Experiences of care by Australians with a diagnosis of borderline personality disorder
There is limited understanding of the experience of seeking and receiving treatment and care by people with a diagnosis of borderline personality disorder (BPD), their perceptions of barriers to care and the quality of services they receive. This study aimed to explore these experiences from the perspective of Australians with this diagnosis.
An invitation to participate in an online survey was distributed across multiple consumer and carer organizations and mental health services, by the Private Mental Health Consumer Carer Network (Australia) in 2011. Responses from 153 people with a diagnosis of BPD showed that they experience significant challenges and discrimination when attempting to get their needs met within both public and private health services, including general practice.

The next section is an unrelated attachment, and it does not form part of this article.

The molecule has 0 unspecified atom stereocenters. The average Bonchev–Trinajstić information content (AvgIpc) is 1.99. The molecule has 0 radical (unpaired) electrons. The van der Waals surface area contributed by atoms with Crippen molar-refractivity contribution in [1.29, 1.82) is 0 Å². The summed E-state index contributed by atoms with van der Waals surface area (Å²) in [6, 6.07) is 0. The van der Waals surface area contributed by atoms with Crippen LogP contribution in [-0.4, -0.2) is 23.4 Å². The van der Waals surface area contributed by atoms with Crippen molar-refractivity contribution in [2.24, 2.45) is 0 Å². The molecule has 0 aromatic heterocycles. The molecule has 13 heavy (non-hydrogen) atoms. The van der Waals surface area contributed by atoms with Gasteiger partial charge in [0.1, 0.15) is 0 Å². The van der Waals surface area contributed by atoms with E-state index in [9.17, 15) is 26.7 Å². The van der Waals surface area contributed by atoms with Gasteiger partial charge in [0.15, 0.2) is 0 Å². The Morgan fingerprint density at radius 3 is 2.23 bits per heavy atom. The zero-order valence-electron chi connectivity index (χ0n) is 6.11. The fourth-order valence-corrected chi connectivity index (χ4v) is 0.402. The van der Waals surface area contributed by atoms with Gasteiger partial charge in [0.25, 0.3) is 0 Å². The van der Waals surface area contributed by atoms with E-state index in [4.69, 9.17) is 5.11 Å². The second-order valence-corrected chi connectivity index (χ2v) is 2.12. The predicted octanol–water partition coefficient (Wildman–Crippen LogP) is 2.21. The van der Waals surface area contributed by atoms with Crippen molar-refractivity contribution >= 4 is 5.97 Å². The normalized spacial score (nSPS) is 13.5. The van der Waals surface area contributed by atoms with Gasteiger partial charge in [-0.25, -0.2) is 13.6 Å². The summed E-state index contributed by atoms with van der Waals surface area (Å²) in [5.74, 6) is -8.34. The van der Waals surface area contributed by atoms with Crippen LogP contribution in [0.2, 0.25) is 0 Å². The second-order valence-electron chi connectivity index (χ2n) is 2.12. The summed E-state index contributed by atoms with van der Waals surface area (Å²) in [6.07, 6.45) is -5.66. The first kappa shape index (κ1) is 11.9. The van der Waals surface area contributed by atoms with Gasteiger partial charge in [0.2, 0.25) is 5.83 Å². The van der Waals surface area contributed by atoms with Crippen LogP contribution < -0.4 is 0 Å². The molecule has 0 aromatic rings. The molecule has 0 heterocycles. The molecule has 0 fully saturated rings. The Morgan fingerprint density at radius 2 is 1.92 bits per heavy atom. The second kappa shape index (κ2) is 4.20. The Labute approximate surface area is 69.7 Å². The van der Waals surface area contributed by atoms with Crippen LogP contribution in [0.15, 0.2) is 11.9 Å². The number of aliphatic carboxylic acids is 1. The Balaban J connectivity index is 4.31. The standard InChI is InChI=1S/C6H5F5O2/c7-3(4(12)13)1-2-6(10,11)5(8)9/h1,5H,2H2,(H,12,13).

Seeking help from hospital emergency departments during crises was particularly challenging. Metropolitan and rural differences, and gender differences, were also apparent. Community supports were perceived as inadequate to meet their needs.
This study provides data on a range of experiences not reported in existing literature, including general practitioner roles, urban and rural differences, public and private hospital differences, and comparison of usefulness of support across multiple support types. Its findings can help inform better training for health professionals and better care for this population.
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